Hong Kong, Democracy, and the Rule of Law
Aaron L. Friedberg, Professor of Politics and International Affairs, Princeton University; Chen Guangcheng, Civil Rights Lawyer and Activist; Distinguished Senior Fellow in Human Rights, The Witherspoon Institute; Lynn T. White III, Professor of Politics and International Affairs, Emeritus, Princeton University
Aaron L. Friedberg is Professor of Politics and International Affairs at Princeton University, where he has taught since 1987, and co-director of the Woodrow Wilson School’s Center for International Security Studies. He is also a non-resident senior fellow at the German Marshall Fund of the United States, and a Senior Advisor to the National Bureau of Asian Research. He is author of The Weary Titan: Britain and the Experience of Relative Decline, 1895-1905 and In the Shadow of the Garrison State: America's Anti-Statism and its Cold War Grand Strategy, both published by Princeton University Press, and co-editor (with Richard Ellings) of three volumes in the National Bureau of Asian Research's annual "Strategic Asia" series. His third book, A Contest for Supremacy: China, America and the Struggle for Mastery in Asia, was published in 2011 by W.W. Norton and has been translated into Japanese, Chinese, and Korean. His most recent monograph, Beyond Air-Sea Battle: The Debate Over U.S. Military Strategy in Asia, was published in May 2014 as part of the International Institute for Strategic Studies’ Adelphi Paper series. Friedberg’s articles and essays have appeared in a number of publications, including The Wall Street Journal, The New York Times, The Washington Post, The Los Angeles Times, Commentary, The National Interest, The American Interest, The Weekly Standard, Foreign Affairs, The Washington Quarterly, Survival, and International Security. In 2001-2002 he was selected as the first occupant of the Henry A. Kissinger Chair at the Library of Congress. He has been a research fellow at the Australian Strategic Policy Institute, the Norwegian Nobel Institute, the Smithsonian Institution's Woodrow Wilson International Center for Scholars, and Harvard University's Center for International Affairs. He served from June 2003 to June 2005 as Deputy Assistant for National Security Affairs in the office of the Vice President. After leaving government he was appointed to the Defense Policy Board and the Secretary of State’s Advisory Committee on Democracy Promotion. Professor Friedberg received his AB in 1978 and his PhD in 1986, both from Harvard University.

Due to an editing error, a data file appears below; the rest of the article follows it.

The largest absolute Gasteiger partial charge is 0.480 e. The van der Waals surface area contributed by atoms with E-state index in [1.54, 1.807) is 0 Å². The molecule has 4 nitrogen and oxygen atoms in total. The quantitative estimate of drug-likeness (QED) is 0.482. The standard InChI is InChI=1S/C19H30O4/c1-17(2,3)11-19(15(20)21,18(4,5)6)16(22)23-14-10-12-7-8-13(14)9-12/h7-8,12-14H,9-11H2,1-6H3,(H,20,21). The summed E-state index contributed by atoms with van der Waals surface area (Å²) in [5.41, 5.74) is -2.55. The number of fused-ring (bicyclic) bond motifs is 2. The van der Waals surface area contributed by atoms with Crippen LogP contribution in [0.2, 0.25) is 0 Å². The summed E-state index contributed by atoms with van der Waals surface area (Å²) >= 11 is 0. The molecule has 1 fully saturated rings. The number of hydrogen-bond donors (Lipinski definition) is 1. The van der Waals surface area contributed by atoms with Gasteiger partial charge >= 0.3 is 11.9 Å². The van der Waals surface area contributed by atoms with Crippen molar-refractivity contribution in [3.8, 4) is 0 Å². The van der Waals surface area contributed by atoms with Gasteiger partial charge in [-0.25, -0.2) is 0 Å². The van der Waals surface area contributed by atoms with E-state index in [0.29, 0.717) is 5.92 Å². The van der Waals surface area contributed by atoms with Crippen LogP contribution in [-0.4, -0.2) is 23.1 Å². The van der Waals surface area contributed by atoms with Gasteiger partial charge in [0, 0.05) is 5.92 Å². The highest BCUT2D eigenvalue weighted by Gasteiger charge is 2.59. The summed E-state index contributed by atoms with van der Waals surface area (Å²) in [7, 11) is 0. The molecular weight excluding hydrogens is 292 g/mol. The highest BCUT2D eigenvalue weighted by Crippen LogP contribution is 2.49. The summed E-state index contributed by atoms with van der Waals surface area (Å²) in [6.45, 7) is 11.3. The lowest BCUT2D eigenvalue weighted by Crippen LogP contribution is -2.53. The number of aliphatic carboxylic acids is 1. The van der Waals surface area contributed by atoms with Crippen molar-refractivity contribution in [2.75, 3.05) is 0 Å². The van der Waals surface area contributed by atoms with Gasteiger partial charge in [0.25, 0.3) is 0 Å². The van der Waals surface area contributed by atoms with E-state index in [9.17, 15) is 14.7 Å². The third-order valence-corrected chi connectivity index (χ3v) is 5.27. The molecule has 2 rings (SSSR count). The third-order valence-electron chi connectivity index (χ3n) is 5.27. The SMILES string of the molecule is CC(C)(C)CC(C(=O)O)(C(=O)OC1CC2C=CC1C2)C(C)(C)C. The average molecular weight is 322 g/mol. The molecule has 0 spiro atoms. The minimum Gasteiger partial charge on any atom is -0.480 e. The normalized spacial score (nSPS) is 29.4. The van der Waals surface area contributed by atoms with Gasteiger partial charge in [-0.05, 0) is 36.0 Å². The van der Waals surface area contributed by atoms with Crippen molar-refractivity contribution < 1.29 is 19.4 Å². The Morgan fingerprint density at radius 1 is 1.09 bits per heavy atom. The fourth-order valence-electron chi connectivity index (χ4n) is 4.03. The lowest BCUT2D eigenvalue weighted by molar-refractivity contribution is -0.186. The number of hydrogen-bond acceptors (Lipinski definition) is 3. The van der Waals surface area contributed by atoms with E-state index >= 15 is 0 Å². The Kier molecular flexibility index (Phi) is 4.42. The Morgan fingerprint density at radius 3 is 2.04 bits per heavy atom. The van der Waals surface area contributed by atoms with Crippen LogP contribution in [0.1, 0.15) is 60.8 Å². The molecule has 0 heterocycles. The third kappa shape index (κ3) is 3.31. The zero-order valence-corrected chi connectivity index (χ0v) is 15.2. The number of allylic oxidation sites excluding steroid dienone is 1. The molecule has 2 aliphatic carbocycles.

Chen Guangcheng is a Chinese civil rights lawyer and activist who has been a persistent voice for freedom, human dignity, and the rule of law in his native country. Working in rural communities in China, where he was known as the “barefoot lawyer,” Chen advocated the rights of disabled people, and organized class-action litigation against the government’s violent enforcement of its one-child policy. Blind since his childhood, Chen is self-taught in the law. His human rights activism resulted in his imprisonment by the Chinese government for four years, beginning in 2006; after his release he remained under house arrest, until his escape from confinement in 2012, whereupon he came to the United States, where he was a fellow at NYU School of Law in 2012-13. He is Distinguished Senior Fellow in Human Rights at the William E. and Carol G. Simon Center on Religion and the Constitution at the Witherspoon Institute. He is also a member of the faculty of the Institute for Policy Research and Catholic Studies at the Catholic University of America and Senior Distinguished Advisor to the Lantos Foundation for Human Rights and Justice.
Lynn T. White III is Professor of Politics and International Affairs, Emeritus, and Senior Scholar of the Woodrow Wilson School at Princeton University. His interests include China, comparative revolutions and reforms, comparative organization, and patterns of political development. He is the author of Unstately Power: Local Causes of China’s Reforms (winner of the 2000 Levenson Book Award), Policies of Chaos, Careers in Shanghai, and further books. He has published articles in the American Political Science Review, China Quarterly, Journal of Asian Studies, Modern China, and other journals. He is now writing a comparative book about the development of local political networks and money politics in Taiwan, the Yangzi Delta, Thailand, and the Philippines, as well as articles on Hong Kong, US-PRC-Taiwan relations, and other East Asian political topics. White has taught in the Political Science Department at the University of California, Berkeley, and was associated with that university’s Center of Chinese Studies. He earned his PhD at the University of California, Berkeley.